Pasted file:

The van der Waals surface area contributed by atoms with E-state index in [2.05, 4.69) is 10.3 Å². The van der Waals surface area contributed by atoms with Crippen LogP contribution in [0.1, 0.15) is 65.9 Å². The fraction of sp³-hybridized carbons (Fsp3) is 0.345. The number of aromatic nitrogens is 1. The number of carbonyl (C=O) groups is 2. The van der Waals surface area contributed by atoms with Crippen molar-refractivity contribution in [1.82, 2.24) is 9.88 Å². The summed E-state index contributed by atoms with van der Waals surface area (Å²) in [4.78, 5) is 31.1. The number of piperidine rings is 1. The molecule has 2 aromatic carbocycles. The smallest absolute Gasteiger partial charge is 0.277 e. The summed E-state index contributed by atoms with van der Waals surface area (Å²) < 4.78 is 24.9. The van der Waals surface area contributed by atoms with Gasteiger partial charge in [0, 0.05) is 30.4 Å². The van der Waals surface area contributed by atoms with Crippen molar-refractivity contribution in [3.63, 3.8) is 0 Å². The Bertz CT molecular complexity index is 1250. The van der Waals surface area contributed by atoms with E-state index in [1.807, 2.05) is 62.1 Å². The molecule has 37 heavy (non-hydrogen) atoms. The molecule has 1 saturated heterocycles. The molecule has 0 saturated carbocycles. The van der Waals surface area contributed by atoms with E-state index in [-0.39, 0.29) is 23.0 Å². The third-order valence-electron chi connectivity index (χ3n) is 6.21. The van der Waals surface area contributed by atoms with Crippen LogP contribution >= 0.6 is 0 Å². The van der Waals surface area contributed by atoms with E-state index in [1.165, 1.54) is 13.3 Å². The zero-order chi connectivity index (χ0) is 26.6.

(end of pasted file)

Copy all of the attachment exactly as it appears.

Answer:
The van der Waals surface area contributed by atoms with E-state index in [2.05, 4.69) is 10.3 Å². The van der Waals surface area contributed by atoms with Crippen LogP contribution in [0.1, 0.15) is 65.9 Å². The fraction of sp³-hybridized carbons (Fsp3) is 0.345. The number of aromatic nitrogens is 1. The number of carbonyl (C=O) groups is 2. The van der Waals surface area contributed by atoms with Crippen molar-refractivity contribution in [1.82, 2.24) is 9.88 Å². The summed E-state index contributed by atoms with van der Waals surface area (Å²) in [4.78, 5) is 31.1. The number of piperidine rings is 1. The molecule has 2 aromatic carbocycles. The smallest absolute Gasteiger partial charge is 0.277 e. The summed E-state index contributed by atoms with van der Waals surface area (Å²) < 4.78 is 24.9. The van der Waals surface area contributed by atoms with Gasteiger partial charge in [0, 0.05) is 30.4 Å². The van der Waals surface area contributed by atoms with Crippen molar-refractivity contribution in [3.63, 3.8) is 0 Å². The Bertz CT molecular complexity index is 1250. The van der Waals surface area contributed by atoms with E-state index in [1.807, 2.05) is 62.1 Å². The molecule has 37 heavy (non-hydrogen) atoms. The molecule has 1 saturated heterocycles. The molecule has 0 saturated carbocycles. The van der Waals surface area contributed by atoms with E-state index in [-0.39, 0.29) is 23.0 Å². The third-order valence-electron chi connectivity index (χ3n) is 6.21. The van der Waals surface area contributed by atoms with Crippen LogP contribution >= 0.6 is 0 Å². The van der Waals surface area contributed by atoms with E-state index in [1.165, 1.54) is 13.3 Å². The zero-order chi connectivity index (χ0) is 26.6.